Quiet Skies For Belle Harbor?
New Flight Paths To Take Aircraft Over Gateway
By Howard Schwach
The words "PELUE TWO" are meaningless. They are simply a computer generated designation of a "waypoint" that aircraft departing from John F. Kennedy Airport’s Runway 31L use to find their way out of the airport and over the Atlantic Ocean.
Although the words are meaningless, the fact that the departure procedure requires planes departing that runway to fly over Riis Park rather than Belle Harbor, may spell relief for many local residents, especially during the critical evening and nighttime hours.
The departure plan, developed by the Federal Aviation Agency (FAA), then called "PELUE ONE," was first thought of at a meeting that was held in Congressman Anthony Weiner’s office in January of 2001. At that time, it was thought of specifically as a noise abatement route to take some of the pressure off the west end of Rockaway.
The plan was tested in July of 2001 and found by the FAA to be flawed. In order for the aircraft to make their initial turn to use the departure plan, their speed would have to be restricted to 180 knots, according to the FAA. Takeoff speed for many of the planes using the route was in excess of 185 knots, however.
After September 11 and the crash of American Airlines Flight 587 on November 12, 2001, the FAA’s energy "got focused elsewhere."
In January of 2002, a number of FAA officials and Rockaway residents met at a meeting at PS 114 in Belle Harbor that was hosted by Congressman Weiner.
At that meeting, FAA officials, including Frank Hatfield, who then headed the air traffic controllers at JFK, promised new flight paths for Rockaway, specifically during the nighttime hours.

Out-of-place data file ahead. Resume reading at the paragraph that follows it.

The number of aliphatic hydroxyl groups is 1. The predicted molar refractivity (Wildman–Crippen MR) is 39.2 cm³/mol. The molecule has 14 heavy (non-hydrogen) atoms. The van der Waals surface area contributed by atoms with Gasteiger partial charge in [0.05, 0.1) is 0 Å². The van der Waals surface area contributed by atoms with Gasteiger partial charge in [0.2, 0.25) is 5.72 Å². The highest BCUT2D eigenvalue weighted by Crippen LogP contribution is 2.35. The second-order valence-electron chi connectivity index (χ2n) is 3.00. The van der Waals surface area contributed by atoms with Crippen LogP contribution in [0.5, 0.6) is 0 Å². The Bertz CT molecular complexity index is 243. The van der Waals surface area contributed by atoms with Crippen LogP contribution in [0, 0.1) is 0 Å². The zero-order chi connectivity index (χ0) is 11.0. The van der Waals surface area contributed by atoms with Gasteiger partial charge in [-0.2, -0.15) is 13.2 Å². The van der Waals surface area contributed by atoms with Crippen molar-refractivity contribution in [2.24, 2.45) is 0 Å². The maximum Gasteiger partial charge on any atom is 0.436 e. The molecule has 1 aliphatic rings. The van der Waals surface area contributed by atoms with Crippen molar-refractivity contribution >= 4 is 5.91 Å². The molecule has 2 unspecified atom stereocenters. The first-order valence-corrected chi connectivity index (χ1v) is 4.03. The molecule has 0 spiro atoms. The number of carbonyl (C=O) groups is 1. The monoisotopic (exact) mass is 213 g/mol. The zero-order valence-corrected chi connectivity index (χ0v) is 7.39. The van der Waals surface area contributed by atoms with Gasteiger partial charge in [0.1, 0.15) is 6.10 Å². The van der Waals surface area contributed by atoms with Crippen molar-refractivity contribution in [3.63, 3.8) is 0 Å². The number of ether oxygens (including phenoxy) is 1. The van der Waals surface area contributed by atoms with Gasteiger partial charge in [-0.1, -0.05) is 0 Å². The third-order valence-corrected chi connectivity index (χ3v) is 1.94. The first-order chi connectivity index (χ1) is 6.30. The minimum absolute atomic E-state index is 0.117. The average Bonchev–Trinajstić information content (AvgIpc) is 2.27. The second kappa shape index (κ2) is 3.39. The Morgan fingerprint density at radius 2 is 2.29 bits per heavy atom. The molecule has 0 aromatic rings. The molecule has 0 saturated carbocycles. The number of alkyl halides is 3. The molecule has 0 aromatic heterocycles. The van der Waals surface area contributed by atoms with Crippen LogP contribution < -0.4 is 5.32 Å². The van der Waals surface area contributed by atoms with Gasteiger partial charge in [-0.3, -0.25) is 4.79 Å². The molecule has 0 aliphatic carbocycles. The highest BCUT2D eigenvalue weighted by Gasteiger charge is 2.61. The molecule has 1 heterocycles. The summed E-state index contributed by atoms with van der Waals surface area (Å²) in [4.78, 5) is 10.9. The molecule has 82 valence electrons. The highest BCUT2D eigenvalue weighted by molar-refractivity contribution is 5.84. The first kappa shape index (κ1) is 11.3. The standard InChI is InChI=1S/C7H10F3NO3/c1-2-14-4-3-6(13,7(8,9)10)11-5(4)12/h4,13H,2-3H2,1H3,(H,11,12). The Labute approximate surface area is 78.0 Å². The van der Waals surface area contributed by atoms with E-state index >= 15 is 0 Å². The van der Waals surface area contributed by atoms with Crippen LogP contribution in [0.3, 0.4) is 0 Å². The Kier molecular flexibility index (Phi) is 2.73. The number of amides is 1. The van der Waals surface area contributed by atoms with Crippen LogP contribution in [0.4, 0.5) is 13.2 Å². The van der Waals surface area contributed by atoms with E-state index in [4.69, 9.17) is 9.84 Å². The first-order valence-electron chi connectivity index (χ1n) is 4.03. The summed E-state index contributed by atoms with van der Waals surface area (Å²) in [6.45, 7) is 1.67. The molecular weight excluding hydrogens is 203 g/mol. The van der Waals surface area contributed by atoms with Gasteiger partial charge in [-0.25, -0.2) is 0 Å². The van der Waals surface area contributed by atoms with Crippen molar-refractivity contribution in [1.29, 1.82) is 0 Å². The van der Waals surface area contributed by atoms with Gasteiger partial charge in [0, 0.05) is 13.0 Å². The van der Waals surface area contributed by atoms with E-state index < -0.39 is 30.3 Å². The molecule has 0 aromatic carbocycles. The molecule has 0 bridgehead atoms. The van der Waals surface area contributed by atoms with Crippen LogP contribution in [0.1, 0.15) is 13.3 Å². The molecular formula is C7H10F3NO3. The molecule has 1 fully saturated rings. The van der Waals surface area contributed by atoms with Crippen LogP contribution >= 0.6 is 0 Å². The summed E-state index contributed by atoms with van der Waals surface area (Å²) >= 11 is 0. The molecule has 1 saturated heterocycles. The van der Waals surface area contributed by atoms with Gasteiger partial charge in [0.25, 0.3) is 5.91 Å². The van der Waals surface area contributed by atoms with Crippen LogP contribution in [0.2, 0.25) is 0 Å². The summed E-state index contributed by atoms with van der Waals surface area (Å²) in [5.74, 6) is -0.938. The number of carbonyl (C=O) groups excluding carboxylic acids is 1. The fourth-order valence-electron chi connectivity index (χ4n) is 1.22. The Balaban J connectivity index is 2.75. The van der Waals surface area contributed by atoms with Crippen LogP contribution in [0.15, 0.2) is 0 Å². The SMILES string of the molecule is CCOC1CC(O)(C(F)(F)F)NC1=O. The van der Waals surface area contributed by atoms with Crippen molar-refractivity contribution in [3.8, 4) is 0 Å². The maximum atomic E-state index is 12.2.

"We started out with midnight and slowly moved to the a.m. hours," an FAA report on the subject says. "The traffic was just too heavy in the evening to go 24 hours without negatively impacting JFK."
After publishing the new procedure on June 13, however, it was quickly discovered that it did not work for nearly half of the planes departing runway 31L.
It was found that planes using the departure procedure to move south to other parts of North America got tangled up with planes using other runways that were using a different departure procedure.
Subsequent to that time, a number of meetings were held, including one where The Wave was involved.
In January of this year, PELUE TWO was published. New instructions were given to air traffic controllers at TRACON, the FAA’s control center on Long Island.
Has PELUE TWO been a success?
Most Rockaway residents know first hand that it has not.
"It seems that we take three steps forward and then two steps back," Anthony Weiner told The Wave early this week. "The system is in place, but the air traffic controllers are not complying. Planes at a high elevation are still being turned early and are still flying over Belle Harbor."
He says, however, that he is "cautiously optimistic."
"Things have gotten better," he added. "I think that we have seen the end of the beginning."
According to Weiner’s office, which has been monitoring compliance with PELUE TWO, on April 7, 8 and 9 of this year, more than forty percent of the planes departing 31L used the new departure path.
On May 4, 7 and 15, however compliance ranked from a low of 21 percent to a high of 48 percent.
On May 29, when a representative of Weiner’s office was in the TRACON monitoring flights, 100 percent of the flights used the new departure path.
"The problems associated with the new departure route are not yet solved," Weiner concluded. "We are progressing, however, to make sure it is used at night. From there, there is no reason why they can’t roll it out during the day as well."